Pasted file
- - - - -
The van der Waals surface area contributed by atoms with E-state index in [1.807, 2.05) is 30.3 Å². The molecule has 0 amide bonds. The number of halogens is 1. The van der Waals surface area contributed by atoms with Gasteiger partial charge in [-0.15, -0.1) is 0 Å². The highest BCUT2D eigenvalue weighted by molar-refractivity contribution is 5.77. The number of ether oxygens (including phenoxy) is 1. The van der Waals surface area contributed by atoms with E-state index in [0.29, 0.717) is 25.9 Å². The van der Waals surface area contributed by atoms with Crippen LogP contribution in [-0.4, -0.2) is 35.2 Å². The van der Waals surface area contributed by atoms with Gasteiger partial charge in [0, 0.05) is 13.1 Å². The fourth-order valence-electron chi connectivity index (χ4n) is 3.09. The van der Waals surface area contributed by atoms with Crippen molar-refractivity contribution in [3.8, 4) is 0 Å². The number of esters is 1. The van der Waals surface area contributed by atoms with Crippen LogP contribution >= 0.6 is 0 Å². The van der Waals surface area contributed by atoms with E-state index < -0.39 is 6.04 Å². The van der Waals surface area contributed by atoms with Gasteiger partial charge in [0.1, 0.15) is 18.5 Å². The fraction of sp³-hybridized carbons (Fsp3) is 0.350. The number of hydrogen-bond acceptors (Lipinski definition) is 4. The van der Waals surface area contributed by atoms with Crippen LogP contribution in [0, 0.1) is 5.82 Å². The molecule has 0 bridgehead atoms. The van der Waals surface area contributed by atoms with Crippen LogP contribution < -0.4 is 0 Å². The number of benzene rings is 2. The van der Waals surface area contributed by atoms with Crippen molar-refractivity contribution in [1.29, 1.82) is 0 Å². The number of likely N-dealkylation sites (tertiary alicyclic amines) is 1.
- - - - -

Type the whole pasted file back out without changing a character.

The van der Waals surface area contributed by atoms with E-state index in [1.807, 2.05) is 30.3 Å². The molecule has 0 amide bonds. The number of halogens is 1. The van der Waals surface area contributed by atoms with Gasteiger partial charge in [-0.15, -0.1) is 0 Å². The highest BCUT2D eigenvalue weighted by molar-refractivity contribution is 5.77. The number of ether oxygens (including phenoxy) is 1. The van der Waals surface area contributed by atoms with E-state index in [0.29, 0.717) is 25.9 Å². The van der Waals surface area contributed by atoms with Crippen LogP contribution in [-0.4, -0.2) is 35.2 Å². The van der Waals surface area contributed by atoms with Gasteiger partial charge in [0, 0.05) is 13.1 Å². The fourth-order valence-electron chi connectivity index (χ4n) is 3.09. The van der Waals surface area contributed by atoms with Crippen molar-refractivity contribution in [3.8, 4) is 0 Å². The number of esters is 1. The van der Waals surface area contributed by atoms with Crippen LogP contribution >= 0.6 is 0 Å². The van der Waals surface area contributed by atoms with E-state index < -0.39 is 6.04 Å². The van der Waals surface area contributed by atoms with Gasteiger partial charge in [0.1, 0.15) is 18.5 Å². The fraction of sp³-hybridized carbons (Fsp3) is 0.350. The number of hydrogen-bond acceptors (Lipinski definition) is 4. The van der Waals surface area contributed by atoms with Crippen LogP contribution in [0, 0.1) is 5.82 Å². The molecule has 0 bridgehead atoms. The van der Waals surface area contributed by atoms with Crippen LogP contribution < -0.4 is 0 Å². The number of benzene rings is 2. The van der Waals surface area contributed by atoms with Crippen molar-refractivity contribution in [1.29, 1.82) is 0 Å². The number of likely N-dealkylation sites (tertiary alicyclic amines) is 1.